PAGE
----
No one expects to face a situation that leaves you unable to meet your financial obligations. Fear over wondering “what will happen if I can’t pay?” can seriously compound the stress of a debt problem.

Blair Mantin, Vice-President and Licensed Insolvency Trustee at Sands & Associates is no stranger to helping consumers confront money problems and make informed decisions about dealing with their financial challenges. Blair joined Global News for a segment aimed at arming BC residents with knowledge about what creditors really can do if they are not paid.

Watch the Global News clip and read more below:

What can Happen if you Don’t Pay your Bills?

In addition to charging you a fee and reporting defaulted payments to credit bureaus, if you default (stop making payments) on most consumer debt (such as a credit card, overdraft, line of credit), the unpaid creditor may take some, or all, of the following actions:

    • Increase your Interest Rate – If you’ve defaulted on payments the lender will probably start charging you a higher interest rate – this can make the outstanding balance grow very quickly.
    • Engage a Collection Agency – A lender may send your account to an in-house collections department, and later sell your account to a collection agency. Collection agents will generally call you frequently (at home or work), send you letters, and warn you about escalating collection attempts to try to get you to pay. Collection agents often make people feel very harassed and intimidated.
      • It’s normally after 3 months of delinquency that a collection agency is engaged.
    • Seize your Bank Account – Your creditor might take money out of your bank accounts to recover all or part of the balance you owe them, or they may close your access to the account.
      • This frequently happens if you have a regular day-to-day bank account with the same bank that you have the debt with.
    • Commence Legal Action – The outcome of a successful court action against you may result in:
      • Wage Garnishment – A portion of your wages will go to your creditor until the debt is repaid. Fees, penalties, interest to date and legal costs may be added to the total amount you have to pay.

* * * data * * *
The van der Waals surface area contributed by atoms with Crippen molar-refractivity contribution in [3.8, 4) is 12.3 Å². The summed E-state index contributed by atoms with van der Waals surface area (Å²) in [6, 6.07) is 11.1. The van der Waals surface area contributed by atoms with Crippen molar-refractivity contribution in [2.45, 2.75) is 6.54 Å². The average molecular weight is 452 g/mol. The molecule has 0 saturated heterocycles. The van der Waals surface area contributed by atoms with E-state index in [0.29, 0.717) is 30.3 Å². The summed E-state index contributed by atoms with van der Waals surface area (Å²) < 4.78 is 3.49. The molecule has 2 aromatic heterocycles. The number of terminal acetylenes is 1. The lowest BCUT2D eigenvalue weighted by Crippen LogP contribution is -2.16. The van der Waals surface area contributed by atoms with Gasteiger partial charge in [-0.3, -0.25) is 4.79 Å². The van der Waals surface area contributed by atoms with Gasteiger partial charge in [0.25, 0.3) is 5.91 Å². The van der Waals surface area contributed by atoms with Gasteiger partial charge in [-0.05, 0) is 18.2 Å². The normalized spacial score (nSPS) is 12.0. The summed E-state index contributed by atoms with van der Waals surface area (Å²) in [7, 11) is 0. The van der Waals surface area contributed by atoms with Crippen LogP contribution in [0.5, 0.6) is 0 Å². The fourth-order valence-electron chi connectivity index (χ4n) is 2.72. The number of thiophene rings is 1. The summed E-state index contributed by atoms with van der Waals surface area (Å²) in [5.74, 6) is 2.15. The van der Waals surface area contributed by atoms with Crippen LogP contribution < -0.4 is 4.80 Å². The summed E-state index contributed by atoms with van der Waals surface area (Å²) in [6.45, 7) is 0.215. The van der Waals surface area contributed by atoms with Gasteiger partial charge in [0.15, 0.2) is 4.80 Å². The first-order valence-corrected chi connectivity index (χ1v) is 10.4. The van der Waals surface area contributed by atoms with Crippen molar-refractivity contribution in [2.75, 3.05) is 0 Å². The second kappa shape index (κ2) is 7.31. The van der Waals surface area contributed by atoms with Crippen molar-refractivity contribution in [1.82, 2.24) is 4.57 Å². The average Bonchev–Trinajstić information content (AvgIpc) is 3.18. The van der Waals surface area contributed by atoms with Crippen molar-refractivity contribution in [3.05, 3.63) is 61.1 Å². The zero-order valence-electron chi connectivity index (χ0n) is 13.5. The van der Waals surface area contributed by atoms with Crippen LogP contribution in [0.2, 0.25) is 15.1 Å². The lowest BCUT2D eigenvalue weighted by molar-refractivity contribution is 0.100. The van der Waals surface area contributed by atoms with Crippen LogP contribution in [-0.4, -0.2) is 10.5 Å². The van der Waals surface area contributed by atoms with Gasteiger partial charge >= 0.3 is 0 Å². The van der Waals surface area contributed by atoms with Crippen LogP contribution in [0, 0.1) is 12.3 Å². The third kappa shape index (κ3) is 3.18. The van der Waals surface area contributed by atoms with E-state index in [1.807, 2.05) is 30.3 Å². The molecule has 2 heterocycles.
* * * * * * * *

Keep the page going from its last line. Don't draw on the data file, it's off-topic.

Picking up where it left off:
• Loss of Assets – Your creditor may be given permission to take an asset such as a vehicle, or even register a charge against your home equity as a way to secure payment towards your debt.
      • Jail-Time – Although rare, in some instances a creditor can request that the court issue a warrant for your arrest in the event you do not appear at a court hearing.

The good news is that unless you’re dealing with a government creditor (like Canada Revenue Agency), most creditors will need to apply to provincial court in order to take legal action against you – they cannot simply take these drastic measures overnight.

Receiving notice about a court action can be scary, but this does give you time to talk to a professional and get help. Don’t delay in seeking the advice of a reputable professional.

What about Government Debt?

Government creditors can take steps such as seizing your bank accounts or garnishing your wages very quickly – they do not have to apply to court to take these measures. Making a Consumer Proposal or filing a bankruptcy are generally the only two ways to stop a government action against you.


Cashing in on Consumer Weak Spots: An extreme example of people profiting from lack of consumer knowledge is the recent surge of scammers pretending to be Canada Revenue Agency (CRA) agents. Leaving consumers shaken and uneasy, these fraudulent calls often threaten heavy fines, jail time, and even deportation if the potential victim doesn’t send payments by wire transfer, bitcoin, or gift cards.  


Tips for Dealing with Unpaid Debt

If you find yourself unable to make your debt payments, the following steps can help to mitigate the situation:

  • Open your Mail
    • Avoid being caught unaware of upcoming court dates or collection action. Always open all your mail immediately.
  • Stay Calm
    • Don’t make decisions about settlement agreements while you are feeling pressured or panicked. Hurriedly transferring payments to a collection agency or borrowing from family to pay off a creditor can lead to more problems down the road.
  • Avoid more Debt
    • If you can’t make payments, don’t take on more debt (besides the accumulating interest, which can’t be helped).
  • Ask for Help
    • You are not alone. Talk to a Licensed Insolvency Trustee if you need help managing your debt. We’re here to help you.

Sands & Associates is BC’s largest firm of Licensed Insolvency Trustees focused exclusively on helping consumers and small businesses manage their debt. Since 1990 we’ve helped thousands of people get a financial fresh start.

Take the first step towards your debt-free future – book your confidential free debt consultation with a local Sands & Associates representative today.